APR did not respond to a request for comment. Its partner at Kyaukse is Supreme Group, which the government recently selected to undertake a US$2.4 billion liquefied natural gas power project in Ayeyarwady Region.

An overview of Myanmar's gas fired power plants. (Frontier)

An overview of Myanmar’s gas fired power plants. (Frontier)

Supreme executive director U Htu Htu Aung said the company was still considering whether to submit a bid. “If we participate it will be a joint bid [with APR] or supporting APR,” he added.

“We trust that the successful bidders will be carefully chosen by the ministry not only based on price,” he said.

The ministry should also consider their track record and experience operating similar power plants, and their credibility and reputation, he said. The limited timeframe for implementation and the potential impact of any delay on national electricity supply also made the bidder’s financial capacity important, Htu Htu Aung added.

Mr Jeremy Mullins, research director at Myanmar Energy Monitor, confirmed there had been “a great deal of interest” in the two tenders.

“This should help Myanmar get a deal on favourable terms. It also highlights the expanded role the private sector can play in bringing electricity generation solutions to Myanmar, given the chance,” he said.

Rental power and IPPs

Nearly all of Myanmar’s power comes from hydro and gas-fired plants: In 2016-17, hydro plants provided about 55 percent of Myanmar’s power, while gas plants provided the rest.

Prior to 2011, all gas-fired plants were run by EPGE. But a partial liberalisation of the sector under the U Thein Sein government resulted in private players entering the market.

Initially, this was in the form of independent power projects (IPP). The investors signed a power purchase agreement with the government under which it undertook to buy power at a specific price over a specific period, normally 20 or 30 years.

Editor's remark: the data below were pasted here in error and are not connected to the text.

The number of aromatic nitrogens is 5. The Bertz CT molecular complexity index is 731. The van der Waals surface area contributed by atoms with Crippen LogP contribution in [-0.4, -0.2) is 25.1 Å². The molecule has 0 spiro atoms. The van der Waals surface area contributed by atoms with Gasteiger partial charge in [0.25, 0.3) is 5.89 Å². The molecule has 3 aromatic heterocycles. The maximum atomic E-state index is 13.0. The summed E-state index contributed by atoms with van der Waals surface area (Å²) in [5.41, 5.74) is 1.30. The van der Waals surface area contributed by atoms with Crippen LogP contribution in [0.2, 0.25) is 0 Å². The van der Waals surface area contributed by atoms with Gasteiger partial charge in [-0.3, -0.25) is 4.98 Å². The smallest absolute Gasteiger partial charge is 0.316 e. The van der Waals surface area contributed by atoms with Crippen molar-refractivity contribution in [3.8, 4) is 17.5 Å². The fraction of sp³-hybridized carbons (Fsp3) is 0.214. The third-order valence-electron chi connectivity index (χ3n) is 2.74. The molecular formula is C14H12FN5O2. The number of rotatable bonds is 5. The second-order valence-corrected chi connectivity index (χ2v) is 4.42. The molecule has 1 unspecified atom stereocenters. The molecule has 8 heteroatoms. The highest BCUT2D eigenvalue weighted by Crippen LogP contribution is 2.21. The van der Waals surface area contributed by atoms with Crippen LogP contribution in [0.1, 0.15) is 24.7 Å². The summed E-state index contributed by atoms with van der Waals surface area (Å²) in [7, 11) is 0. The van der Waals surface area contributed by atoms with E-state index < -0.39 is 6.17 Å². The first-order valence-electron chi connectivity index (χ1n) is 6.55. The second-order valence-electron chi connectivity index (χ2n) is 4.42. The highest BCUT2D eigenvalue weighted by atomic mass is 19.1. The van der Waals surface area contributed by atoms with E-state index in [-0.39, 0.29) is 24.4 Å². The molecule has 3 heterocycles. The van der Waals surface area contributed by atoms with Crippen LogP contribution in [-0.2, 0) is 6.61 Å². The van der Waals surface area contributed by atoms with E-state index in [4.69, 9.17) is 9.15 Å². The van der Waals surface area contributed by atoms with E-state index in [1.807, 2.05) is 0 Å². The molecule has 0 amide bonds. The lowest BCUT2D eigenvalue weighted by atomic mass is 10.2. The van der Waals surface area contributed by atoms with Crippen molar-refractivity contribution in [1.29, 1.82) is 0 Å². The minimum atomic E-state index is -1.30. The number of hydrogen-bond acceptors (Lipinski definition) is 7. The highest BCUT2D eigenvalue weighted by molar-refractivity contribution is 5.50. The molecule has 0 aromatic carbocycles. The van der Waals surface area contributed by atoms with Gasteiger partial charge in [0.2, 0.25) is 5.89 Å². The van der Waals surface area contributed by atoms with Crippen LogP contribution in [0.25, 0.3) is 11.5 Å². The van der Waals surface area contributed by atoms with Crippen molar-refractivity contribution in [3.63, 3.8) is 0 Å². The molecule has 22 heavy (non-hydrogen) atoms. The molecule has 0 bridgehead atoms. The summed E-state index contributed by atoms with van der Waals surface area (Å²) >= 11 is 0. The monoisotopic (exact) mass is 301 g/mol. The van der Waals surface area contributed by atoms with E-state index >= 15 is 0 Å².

For a range of reasons – including the risk of entering a newly opened market like Myanmar – these early PPAs were expensive, with the terms favouring the private developers.

Workers install high-voltage transmission lines in Ann Township, Rakhine State. (Teza Hlaing | Frontier)

Workers install high-voltage transmission lines in Ann Township, Rakhine State. (Teza Hlaing | Frontier)

Aside from the cost, a particular condition of the contracts – that if the government was unable to supply the privately run plants with enough gas, it would still have to pay for the cost of the unused generating capacity – made the ministry reluctant to commission more gas-fired IPPs.

In a November 2017 report, the World Bank said that because of this clause the government had more recently prioritised rental power plants, which have much shorter PPAs.

In February 2014, the government signed the original contract with APR, while Aggreko installed its Myingyan plant early the following year. Three rental power contracts with Hong Kong-based VPower have since been signed, for 90MW at Kyaukphyu and 133MW at Myingyan.